1230 words - 5 pages Taliban, a simple but harsh word to the women living in Afghanistan in the mid-1990s. According to the dictionary.com, "Taliban" is a Muslim fundamentalist group that spread throughout Afghanistan and formed a government. The Taliban started abusing and killing a lot of people throughout Afghanistan just to gain control. The group started by a couple of males trying to spread the Muslim faith. They began to spread throughout Afghanistan

John Walker Lindh: The American Taliban

1582 words - 7 pages John Walker Lindh an American citizen who has been referred to as “The American Taliban”, left the United States to receive military training as an enemy combat. Upon his departure from the United States, he received the necessary discipline that was required in order to be a part of the Afghan Army. These Afghans were in the business for recruiting Muslims to engage in the fight against the Northern Alliance in Afghanistan’s civil

Similar Essays

History Of The Taliban Essay

1448 words - 6 pages Mullah Muhammad Omar, the leader of the Afghanistan Taliban Regime and one of the most wanted men by the United States (U.S.) government. How does a man born to one of the poorest province become one of the most wanted men alive? The U. S. State Department is offering a reward up to ten million dollars for the capture of Mullah Omar. Omar is considered to be a man of mystery, who is highly respected, feared, and stubborn among his people. Omar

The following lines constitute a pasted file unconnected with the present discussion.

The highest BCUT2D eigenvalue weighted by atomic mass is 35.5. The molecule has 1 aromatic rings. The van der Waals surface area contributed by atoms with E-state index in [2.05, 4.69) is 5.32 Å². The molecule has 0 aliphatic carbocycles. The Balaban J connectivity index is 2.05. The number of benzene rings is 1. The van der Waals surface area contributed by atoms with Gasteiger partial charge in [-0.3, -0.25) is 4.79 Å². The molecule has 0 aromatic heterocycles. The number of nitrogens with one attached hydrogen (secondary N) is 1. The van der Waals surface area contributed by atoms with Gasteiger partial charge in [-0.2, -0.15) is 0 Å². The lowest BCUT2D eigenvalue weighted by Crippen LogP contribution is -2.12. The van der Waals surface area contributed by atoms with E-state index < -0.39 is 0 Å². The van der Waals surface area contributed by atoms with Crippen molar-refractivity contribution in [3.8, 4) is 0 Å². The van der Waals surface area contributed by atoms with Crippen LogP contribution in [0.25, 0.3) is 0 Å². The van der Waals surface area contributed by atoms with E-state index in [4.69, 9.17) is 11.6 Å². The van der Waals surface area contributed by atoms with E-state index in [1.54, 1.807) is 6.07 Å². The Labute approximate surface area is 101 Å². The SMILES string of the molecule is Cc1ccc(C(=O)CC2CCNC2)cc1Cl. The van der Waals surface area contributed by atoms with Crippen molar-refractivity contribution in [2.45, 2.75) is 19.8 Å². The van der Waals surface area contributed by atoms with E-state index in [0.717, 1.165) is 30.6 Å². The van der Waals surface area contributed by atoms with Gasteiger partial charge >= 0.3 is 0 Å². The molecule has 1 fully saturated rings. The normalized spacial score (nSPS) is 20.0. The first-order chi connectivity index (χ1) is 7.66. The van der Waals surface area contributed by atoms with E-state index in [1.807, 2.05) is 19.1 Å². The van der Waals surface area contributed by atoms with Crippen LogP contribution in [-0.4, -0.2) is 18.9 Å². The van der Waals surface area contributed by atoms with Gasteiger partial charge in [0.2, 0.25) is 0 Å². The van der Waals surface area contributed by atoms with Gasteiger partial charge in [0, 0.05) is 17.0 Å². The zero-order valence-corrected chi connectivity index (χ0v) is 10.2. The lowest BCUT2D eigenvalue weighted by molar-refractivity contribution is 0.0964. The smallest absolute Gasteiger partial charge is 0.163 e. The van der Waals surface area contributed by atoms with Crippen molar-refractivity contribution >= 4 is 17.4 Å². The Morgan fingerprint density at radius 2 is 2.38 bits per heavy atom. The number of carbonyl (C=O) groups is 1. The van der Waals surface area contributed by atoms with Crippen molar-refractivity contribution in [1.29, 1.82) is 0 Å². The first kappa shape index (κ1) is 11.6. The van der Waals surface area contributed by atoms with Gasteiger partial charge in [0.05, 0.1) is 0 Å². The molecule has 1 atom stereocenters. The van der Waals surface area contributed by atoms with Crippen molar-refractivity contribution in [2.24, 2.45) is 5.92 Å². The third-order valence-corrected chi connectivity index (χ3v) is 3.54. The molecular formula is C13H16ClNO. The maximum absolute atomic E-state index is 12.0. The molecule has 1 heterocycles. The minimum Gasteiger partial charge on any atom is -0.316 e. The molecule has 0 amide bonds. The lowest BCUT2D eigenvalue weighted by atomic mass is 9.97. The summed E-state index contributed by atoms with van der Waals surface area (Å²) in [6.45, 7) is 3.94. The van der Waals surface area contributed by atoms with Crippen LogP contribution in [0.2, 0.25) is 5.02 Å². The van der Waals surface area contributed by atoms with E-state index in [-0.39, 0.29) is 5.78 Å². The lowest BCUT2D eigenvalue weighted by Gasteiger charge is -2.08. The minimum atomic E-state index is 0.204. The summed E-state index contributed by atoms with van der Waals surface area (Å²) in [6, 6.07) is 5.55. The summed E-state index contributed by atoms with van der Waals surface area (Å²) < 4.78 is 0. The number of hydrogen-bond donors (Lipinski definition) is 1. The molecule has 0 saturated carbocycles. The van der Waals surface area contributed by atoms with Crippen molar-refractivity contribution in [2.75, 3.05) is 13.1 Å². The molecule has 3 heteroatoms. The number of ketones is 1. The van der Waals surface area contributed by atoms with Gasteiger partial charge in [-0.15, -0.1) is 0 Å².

The Complexities Of Hinduism Essay

941 words - 4 pages Christ. In conclusion, Hinduism may seem like the choice for intellectual religious followers, but its complexities contradict, its outcomes do not benefit, and its view of the natural world is full of pessimism. As a pagan culture, Hindus must be reached by the redeeming message of the gospel. Even if the religion poses problems for the Hindu culture, God has called Christians to spread the gospel to other cultures. In the war of evangelism

The Taliban Essay

687 words - 3 pages Taliban is a Pashtun nationalist and extremely conservation Muslim movement with encompassing Pashtun ethnic majority. This organization was founded by an extremely inscrutable individual named "Mullah Mohammed Omar", and the word Talib is an Arabic word which means Student the follower of this movement which is called Taliban were religious students with a very conservative understanding of Islamic law. Taliban went through three phases

Complexities Of The Capitalistic State Essay

794 words - 3 pages Complexities of the capitalistic state reinforce the higher economic class, while crises between classes in society will reset the socially constructed inequalities. Social inequalities become perpetrated by the state, by upholding the higher class. The way to equalize the classes is for overthrow the state and expose the contradictions of capitalism. Quinney states that the role of the state in capitalist society is to defend the interests of